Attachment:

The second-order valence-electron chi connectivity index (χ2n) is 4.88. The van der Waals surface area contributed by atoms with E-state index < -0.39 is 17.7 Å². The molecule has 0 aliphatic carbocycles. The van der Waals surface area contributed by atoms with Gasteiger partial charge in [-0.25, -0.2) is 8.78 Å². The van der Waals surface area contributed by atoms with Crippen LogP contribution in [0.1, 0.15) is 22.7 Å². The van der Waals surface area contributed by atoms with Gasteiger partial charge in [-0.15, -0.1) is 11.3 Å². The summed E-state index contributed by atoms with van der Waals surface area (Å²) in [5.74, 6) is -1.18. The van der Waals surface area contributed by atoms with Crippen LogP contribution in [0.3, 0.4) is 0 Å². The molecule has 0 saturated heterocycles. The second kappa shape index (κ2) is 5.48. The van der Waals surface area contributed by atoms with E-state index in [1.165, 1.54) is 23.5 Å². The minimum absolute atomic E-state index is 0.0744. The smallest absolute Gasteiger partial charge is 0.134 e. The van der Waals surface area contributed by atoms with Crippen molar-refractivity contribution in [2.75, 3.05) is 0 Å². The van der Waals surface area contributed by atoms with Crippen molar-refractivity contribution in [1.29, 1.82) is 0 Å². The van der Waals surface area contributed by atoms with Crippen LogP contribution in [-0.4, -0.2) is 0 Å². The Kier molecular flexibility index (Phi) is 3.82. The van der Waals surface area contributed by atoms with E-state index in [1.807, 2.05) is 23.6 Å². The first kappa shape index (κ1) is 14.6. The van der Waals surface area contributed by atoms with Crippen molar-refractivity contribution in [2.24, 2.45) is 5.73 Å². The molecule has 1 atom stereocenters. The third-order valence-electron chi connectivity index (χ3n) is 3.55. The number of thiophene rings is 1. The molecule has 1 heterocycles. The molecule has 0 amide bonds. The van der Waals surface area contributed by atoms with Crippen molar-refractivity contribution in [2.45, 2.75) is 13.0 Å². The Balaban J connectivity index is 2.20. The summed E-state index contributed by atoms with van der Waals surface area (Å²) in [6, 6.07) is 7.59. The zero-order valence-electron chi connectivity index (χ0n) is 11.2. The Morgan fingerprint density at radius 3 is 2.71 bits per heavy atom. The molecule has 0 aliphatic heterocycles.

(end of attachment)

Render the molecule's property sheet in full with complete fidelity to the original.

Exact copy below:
The second-order valence-electron chi connectivity index (χ2n) is 4.88. The van der Waals surface area contributed by atoms with E-state index < -0.39 is 17.7 Å². The molecule has 0 aliphatic carbocycles. The van der Waals surface area contributed by atoms with Gasteiger partial charge in [-0.25, -0.2) is 8.78 Å². The van der Waals surface area contributed by atoms with Crippen LogP contribution in [0.1, 0.15) is 22.7 Å². The van der Waals surface area contributed by atoms with Gasteiger partial charge in [-0.15, -0.1) is 11.3 Å². The summed E-state index contributed by atoms with van der Waals surface area (Å²) in [5.74, 6) is -1.18. The van der Waals surface area contributed by atoms with Crippen LogP contribution in [0.3, 0.4) is 0 Å². The molecule has 0 saturated heterocycles. The second kappa shape index (κ2) is 5.48. The van der Waals surface area contributed by atoms with E-state index in [1.165, 1.54) is 23.5 Å². The minimum absolute atomic E-state index is 0.0744. The smallest absolute Gasteiger partial charge is 0.134 e. The van der Waals surface area contributed by atoms with Crippen molar-refractivity contribution in [2.75, 3.05) is 0 Å². The van der Waals surface area contributed by atoms with Crippen molar-refractivity contribution in [1.29, 1.82) is 0 Å². The van der Waals surface area contributed by atoms with Crippen LogP contribution in [-0.4, -0.2) is 0 Å². The Kier molecular flexibility index (Phi) is 3.82. The van der Waals surface area contributed by atoms with E-state index in [1.807, 2.05) is 23.6 Å². The first kappa shape index (κ1) is 14.6. The van der Waals surface area contributed by atoms with Crippen molar-refractivity contribution in [2.24, 2.45) is 5.73 Å². The molecule has 1 atom stereocenters. The third-order valence-electron chi connectivity index (χ3n) is 3.55. The number of thiophene rings is 1. The molecule has 1 heterocycles. The molecule has 0 amide bonds. The van der Waals surface area contributed by atoms with Crippen molar-refractivity contribution in [2.45, 2.75) is 13.0 Å². The Balaban J connectivity index is 2.20. The summed E-state index contributed by atoms with van der Waals surface area (Å²) in [6, 6.07) is 7.59. The zero-order valence-electron chi connectivity index (χ0n) is 11.2. The Morgan fingerprint density at radius 3 is 2.71 bits per heavy atom. The molecule has 0 aliphatic heterocycles.